COVID-19 Reinfection and You

a blue tinted photo of a person wearing a Pitt branded mask. Text overlaid says "We have the power to fight this disease and show the world the power of Pitt"Medical experts in Pitt’s COVID-19 Medical Response Office (CMRO) want to dispel a common misconception about COVID-19. You can, in fact, get the virus twice. And even if your symptoms are mild, you’re still able to spread the virus to others.

Pittwire recently spoke with John V. Williams, director of the CMRO, and colleagues including pediatric infectious disease fellow Megan Freeman about reinfection, ahead of the Thanksgiving break and as flu season ramps up.

So, is it possible to get reinfected with the same COVID-19 variant?

It is possible! Based on historical studies of other respiratory viruses that behave similar to this coronavirus, we know that people can get reinfected, even with the same strain. And we know that there’s at least one major mutation for COVID-19. So, just because you got it once doesn’t mean you can’t get it again.

If you do get reinfected with the same variant, it’s likely to be less severe the second time around because of your body’s immune response having developed antibodies to the virus. But the risk to you in this case is secondary. The bigger concern is someone becoming reinfected with the same variant, not getting sick themselves, but still being contagious to others. You can get infected twice and be asymptomatic the second time around, and still carry it and transmit it to other more vulnerable people around you. It’s a huge public health issue.

I (Williams) think reinfection is going to be more common than we think, and this is why in the CMRO we’ve really been pushing the Centers for Disease Control and Prevention line that there are no superheroes.

How many variants of SARS-CoV-2 are out there now? Aren’t there hundreds of variants?

There are two major variants with a single amino acid mutation in one protein that’s of unclear biologic significance. People think that one of the mutations might have made it spread better but there’s not great evidence for that.

In other words, there is some infection that we don’t think makes sickness any more severe, but that could actually facilitate reinfection the way flu does. We know mutation is happening to some extent that may add to the risk of reinfection.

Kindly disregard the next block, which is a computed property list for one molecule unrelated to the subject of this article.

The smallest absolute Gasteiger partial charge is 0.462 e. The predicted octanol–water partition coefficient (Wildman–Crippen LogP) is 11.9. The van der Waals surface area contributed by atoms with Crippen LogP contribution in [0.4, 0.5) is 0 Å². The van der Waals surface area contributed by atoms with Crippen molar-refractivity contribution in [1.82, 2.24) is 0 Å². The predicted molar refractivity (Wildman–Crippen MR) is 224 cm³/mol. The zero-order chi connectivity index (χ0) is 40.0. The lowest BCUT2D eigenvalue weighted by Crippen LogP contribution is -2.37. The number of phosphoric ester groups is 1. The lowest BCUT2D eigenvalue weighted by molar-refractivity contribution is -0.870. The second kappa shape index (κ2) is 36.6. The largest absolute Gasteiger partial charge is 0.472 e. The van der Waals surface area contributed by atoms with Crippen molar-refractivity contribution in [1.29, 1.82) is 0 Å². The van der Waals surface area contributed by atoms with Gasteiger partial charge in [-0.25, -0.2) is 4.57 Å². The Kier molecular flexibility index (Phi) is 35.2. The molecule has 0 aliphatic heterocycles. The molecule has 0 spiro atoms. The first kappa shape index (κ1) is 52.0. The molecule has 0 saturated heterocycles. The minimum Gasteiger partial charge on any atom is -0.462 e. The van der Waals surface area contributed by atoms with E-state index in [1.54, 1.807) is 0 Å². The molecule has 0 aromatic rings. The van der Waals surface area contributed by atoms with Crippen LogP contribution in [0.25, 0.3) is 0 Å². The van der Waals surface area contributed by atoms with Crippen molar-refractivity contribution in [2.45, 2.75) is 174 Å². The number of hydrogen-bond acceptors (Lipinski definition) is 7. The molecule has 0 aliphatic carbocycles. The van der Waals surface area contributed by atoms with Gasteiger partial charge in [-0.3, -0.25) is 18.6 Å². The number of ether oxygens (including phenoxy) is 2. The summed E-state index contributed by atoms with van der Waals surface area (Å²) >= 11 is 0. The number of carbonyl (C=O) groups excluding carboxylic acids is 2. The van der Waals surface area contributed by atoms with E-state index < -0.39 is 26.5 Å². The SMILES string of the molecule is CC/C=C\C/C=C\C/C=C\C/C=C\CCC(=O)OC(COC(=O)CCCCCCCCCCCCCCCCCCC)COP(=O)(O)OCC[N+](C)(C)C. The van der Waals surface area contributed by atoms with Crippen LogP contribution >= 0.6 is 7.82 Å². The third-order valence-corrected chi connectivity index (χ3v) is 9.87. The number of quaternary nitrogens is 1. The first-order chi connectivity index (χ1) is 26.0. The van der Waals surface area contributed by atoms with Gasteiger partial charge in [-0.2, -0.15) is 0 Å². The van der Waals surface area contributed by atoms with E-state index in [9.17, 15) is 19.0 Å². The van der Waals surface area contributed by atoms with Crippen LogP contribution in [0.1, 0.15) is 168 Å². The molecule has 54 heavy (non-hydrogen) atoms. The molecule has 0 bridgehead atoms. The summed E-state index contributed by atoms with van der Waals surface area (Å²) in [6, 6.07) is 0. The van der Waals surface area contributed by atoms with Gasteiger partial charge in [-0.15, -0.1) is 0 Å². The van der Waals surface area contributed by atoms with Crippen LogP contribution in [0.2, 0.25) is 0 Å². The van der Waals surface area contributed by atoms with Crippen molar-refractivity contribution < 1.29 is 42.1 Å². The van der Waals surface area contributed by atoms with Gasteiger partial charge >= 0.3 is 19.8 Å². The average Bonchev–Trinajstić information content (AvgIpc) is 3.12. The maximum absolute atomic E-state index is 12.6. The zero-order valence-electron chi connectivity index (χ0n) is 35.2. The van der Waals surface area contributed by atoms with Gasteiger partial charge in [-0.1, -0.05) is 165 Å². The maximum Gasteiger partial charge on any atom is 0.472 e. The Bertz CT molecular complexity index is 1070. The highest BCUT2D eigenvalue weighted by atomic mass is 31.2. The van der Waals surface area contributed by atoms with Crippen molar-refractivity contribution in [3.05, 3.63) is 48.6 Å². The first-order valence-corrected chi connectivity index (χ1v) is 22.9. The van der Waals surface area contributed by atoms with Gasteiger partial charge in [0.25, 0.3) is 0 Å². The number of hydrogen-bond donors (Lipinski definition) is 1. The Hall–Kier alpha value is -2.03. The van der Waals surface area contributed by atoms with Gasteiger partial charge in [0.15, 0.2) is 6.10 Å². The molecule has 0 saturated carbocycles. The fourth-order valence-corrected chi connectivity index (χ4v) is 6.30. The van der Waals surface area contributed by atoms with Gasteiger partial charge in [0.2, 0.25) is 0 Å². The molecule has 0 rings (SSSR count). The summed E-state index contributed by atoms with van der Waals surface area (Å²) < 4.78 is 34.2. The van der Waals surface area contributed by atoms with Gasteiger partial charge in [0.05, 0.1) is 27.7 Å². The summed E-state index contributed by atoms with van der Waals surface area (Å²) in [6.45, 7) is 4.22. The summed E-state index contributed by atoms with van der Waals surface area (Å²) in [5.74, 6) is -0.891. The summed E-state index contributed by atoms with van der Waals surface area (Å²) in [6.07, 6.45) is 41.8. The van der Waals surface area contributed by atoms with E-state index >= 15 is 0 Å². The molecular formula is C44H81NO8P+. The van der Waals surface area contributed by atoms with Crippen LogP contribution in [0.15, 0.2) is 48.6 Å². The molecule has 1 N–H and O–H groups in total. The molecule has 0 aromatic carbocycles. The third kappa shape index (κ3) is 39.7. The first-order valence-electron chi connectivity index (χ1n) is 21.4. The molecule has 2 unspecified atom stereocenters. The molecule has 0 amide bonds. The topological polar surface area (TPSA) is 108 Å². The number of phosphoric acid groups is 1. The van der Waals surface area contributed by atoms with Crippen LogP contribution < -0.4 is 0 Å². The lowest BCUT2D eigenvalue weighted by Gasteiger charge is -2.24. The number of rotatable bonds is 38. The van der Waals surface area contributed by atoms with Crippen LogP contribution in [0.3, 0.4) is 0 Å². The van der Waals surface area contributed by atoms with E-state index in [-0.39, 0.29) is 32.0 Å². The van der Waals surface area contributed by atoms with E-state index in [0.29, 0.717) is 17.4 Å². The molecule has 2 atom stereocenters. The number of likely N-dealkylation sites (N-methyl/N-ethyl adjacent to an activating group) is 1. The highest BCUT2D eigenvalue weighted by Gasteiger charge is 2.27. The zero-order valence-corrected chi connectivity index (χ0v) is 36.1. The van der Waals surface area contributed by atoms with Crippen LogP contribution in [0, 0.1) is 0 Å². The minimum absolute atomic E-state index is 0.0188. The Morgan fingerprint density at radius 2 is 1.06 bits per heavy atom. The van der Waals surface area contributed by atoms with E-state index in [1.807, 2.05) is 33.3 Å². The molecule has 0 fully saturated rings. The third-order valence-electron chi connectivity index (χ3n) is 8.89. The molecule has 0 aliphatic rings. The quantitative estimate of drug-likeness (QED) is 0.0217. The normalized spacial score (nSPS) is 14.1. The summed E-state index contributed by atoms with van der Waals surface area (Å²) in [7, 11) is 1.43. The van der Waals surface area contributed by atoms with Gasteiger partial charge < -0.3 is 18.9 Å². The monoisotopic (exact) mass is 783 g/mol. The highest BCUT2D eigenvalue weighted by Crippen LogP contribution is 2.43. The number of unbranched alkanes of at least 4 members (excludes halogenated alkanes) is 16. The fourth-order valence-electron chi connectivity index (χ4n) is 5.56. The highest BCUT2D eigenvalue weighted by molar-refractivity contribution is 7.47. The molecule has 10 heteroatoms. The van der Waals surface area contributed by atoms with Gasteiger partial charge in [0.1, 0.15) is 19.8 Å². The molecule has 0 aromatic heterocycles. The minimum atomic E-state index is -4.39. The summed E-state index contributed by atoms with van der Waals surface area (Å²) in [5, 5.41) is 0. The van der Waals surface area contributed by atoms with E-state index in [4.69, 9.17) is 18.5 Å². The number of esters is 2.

Do coronaviruses mutate in a similar way to the flu, where if you get one flu vaccine you’re probably protected against a second strain?

Yes and no. Coronaviruses do mutate, though not quite as much as flu. But part of the reason why people get infected with flu every year is because there is a little bit of mutation. That’s why to prevent severe disease, you should get a new flu shot every year. Respiratory viruses like flu and SARS-CoV-2, the virus that causes COVID-19, infect mucosal surfaces. They don’t invade the body the same way that meningitis, measles or rubella viruses do.

Our immunity is really good at sterilizing things that go through the blood, things like meningitis, measles, rubella. But for viruses that don’t go deeper than a mucosal level, our immune system is just not as equipped to prevent those. That’s where vaccines come into play. They reduce the severity of severe disease. People have been working for decades to find an effective vaccine to completely prevent mucosal surface infections like influenza. We haven’t yet found a way to do that.

Also, infection prevention is different from reducing disease severity. Vaccines can help with both. So, similar to the way the flu vaccine helps reduce the severity of future infections, a COVID-19 vaccine will be incredibly effective at dramatically reducing severe disease.

If it’s true that reinfection is possible but unlikely, couldn’t I just get COVID-19 once, hunker down with my household and wait it out so we can all stop worrying so much about it?

No, and here’s why: One, this virus does not affect everyone equally. Two, there’s no way to know how anybody’s immune system will respond or what complications may arise. Three, why risk spreading it to others?

It’s not typically a matter of life and death when you’re around your own peer group. College students are less likely to suffer serious illness or complications from COVID-19. But it isn’t impossible for young adults to suffer serious complications, and we are still learning about the long-term effects. And with everyone returning home for Thanksgiving, we’re expanding our circles beyond just our peer groups now. We’re all going to be around new close contacts, some of whom will be more vulnerable.

So, hunkering down and waiting it out may reduce your personal risk of getting seriously sick if you’re a young, healthy college student. But that same behavior could mean a hospital stay for family members—unfortunately, there’s just no way to know how bad it will be. And having antibodies yourself does not make you immune to spreading the virus. We’re in a pandemic. We’re dealing with collective risk. That’s why the logic of ‘getting it once to get it over with’ doesn’t work here.

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